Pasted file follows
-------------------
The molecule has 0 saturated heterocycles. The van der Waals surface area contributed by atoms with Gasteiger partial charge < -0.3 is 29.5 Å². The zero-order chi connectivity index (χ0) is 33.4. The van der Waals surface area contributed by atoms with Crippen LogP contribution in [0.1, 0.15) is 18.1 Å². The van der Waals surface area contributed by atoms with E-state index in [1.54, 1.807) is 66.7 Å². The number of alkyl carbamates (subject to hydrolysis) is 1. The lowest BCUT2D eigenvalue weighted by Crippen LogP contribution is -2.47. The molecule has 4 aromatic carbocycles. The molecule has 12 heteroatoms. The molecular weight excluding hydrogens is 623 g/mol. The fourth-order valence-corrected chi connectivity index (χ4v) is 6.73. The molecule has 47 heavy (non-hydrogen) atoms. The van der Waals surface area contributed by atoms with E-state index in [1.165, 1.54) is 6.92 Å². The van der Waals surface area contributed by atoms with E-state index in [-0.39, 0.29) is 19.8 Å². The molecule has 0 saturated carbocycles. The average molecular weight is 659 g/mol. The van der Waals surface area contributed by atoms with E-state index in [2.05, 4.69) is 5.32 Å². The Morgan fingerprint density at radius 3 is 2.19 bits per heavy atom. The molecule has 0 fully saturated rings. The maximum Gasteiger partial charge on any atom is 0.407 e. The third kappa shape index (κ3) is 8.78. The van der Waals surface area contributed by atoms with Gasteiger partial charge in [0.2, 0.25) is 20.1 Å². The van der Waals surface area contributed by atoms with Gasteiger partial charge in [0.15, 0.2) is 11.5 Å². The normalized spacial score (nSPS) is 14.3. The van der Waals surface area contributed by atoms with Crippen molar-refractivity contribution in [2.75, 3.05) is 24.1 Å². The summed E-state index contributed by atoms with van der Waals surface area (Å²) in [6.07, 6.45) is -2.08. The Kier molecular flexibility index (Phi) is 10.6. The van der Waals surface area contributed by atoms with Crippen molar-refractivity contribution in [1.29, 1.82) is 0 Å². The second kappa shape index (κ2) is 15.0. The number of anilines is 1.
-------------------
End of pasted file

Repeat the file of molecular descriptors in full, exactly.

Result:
The molecule has 0 saturated heterocycles. The van der Waals surface area contributed by atoms with Gasteiger partial charge < -0.3 is 29.5 Å². The zero-order chi connectivity index (χ0) is 33.4. The van der Waals surface area contributed by atoms with Crippen LogP contribution in [0.1, 0.15) is 18.1 Å². The van der Waals surface area contributed by atoms with E-state index in [1.54, 1.807) is 66.7 Å². The number of alkyl carbamates (subject to hydrolysis) is 1. The lowest BCUT2D eigenvalue weighted by Crippen LogP contribution is -2.47. The molecule has 4 aromatic carbocycles. The molecule has 12 heteroatoms. The molecular weight excluding hydrogens is 623 g/mol. The fourth-order valence-corrected chi connectivity index (χ4v) is 6.73. The molecule has 47 heavy (non-hydrogen) atoms. The van der Waals surface area contributed by atoms with E-state index in [1.165, 1.54) is 6.92 Å². The van der Waals surface area contributed by atoms with E-state index in [-0.39, 0.29) is 19.8 Å². The molecule has 0 saturated carbocycles. The average molecular weight is 659 g/mol. The van der Waals surface area contributed by atoms with E-state index in [2.05, 4.69) is 5.32 Å². The Morgan fingerprint density at radius 3 is 2.19 bits per heavy atom. The molecule has 0 fully saturated rings. The maximum Gasteiger partial charge on any atom is 0.407 e. The third kappa shape index (κ3) is 8.78. The van der Waals surface area contributed by atoms with Gasteiger partial charge in [0.2, 0.25) is 20.1 Å². The van der Waals surface area contributed by atoms with Gasteiger partial charge in [0.15, 0.2) is 11.5 Å². The normalized spacial score (nSPS) is 14.3. The van der Waals surface area contributed by atoms with Crippen molar-refractivity contribution in [2.75, 3.05) is 24.1 Å². The summed E-state index contributed by atoms with van der Waals surface area (Å²) in [6.07, 6.45) is -2.08. The Kier molecular flexibility index (Phi) is 10.6. The van der Waals surface area contributed by atoms with Crippen molar-refractivity contribution in [1.29, 1.82) is 0 Å². The second kappa shape index (κ2) is 15.0. The number of anilines is 1.